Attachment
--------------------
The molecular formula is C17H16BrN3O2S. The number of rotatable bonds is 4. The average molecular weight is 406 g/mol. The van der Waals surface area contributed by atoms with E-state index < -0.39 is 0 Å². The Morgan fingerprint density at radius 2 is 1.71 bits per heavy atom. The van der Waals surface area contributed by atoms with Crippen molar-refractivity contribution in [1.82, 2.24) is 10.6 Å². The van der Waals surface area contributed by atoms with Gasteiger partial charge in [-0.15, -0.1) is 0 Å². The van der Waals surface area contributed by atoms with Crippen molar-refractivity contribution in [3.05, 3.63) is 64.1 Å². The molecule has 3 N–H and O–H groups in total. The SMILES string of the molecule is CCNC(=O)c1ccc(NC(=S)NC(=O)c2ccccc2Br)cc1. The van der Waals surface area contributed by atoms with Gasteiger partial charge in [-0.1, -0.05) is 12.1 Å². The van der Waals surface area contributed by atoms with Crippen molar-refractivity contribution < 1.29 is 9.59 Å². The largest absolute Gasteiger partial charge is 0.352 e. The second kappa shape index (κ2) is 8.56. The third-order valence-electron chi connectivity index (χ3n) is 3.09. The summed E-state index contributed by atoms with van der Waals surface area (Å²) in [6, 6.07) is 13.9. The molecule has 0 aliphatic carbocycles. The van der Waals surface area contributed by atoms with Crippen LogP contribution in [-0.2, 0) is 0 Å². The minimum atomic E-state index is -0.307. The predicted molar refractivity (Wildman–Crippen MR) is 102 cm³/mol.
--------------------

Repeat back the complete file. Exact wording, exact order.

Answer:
The molecular formula is C17H16BrN3O2S. The number of rotatable bonds is 4. The average molecular weight is 406 g/mol. The van der Waals surface area contributed by atoms with E-state index < -0.39 is 0 Å². The Morgan fingerprint density at radius 2 is 1.71 bits per heavy atom. The van der Waals surface area contributed by atoms with Crippen molar-refractivity contribution in [1.82, 2.24) is 10.6 Å². The van der Waals surface area contributed by atoms with Gasteiger partial charge in [-0.15, -0.1) is 0 Å². The van der Waals surface area contributed by atoms with Crippen molar-refractivity contribution in [3.05, 3.63) is 64.1 Å². The molecule has 3 N–H and O–H groups in total. The SMILES string of the molecule is CCNC(=O)c1ccc(NC(=S)NC(=O)c2ccccc2Br)cc1. The van der Waals surface area contributed by atoms with Gasteiger partial charge in [-0.1, -0.05) is 12.1 Å². The van der Waals surface area contributed by atoms with Crippen molar-refractivity contribution < 1.29 is 9.59 Å². The largest absolute Gasteiger partial charge is 0.352 e. The second kappa shape index (κ2) is 8.56. The third-order valence-electron chi connectivity index (χ3n) is 3.09. The summed E-state index contributed by atoms with van der Waals surface area (Å²) in [6, 6.07) is 13.9. The molecule has 0 aliphatic carbocycles. The van der Waals surface area contributed by atoms with Crippen LogP contribution in [-0.2, 0) is 0 Å². The minimum atomic E-state index is -0.307. The predicted molar refractivity (Wildman–Crippen MR) is 102 cm³/mol.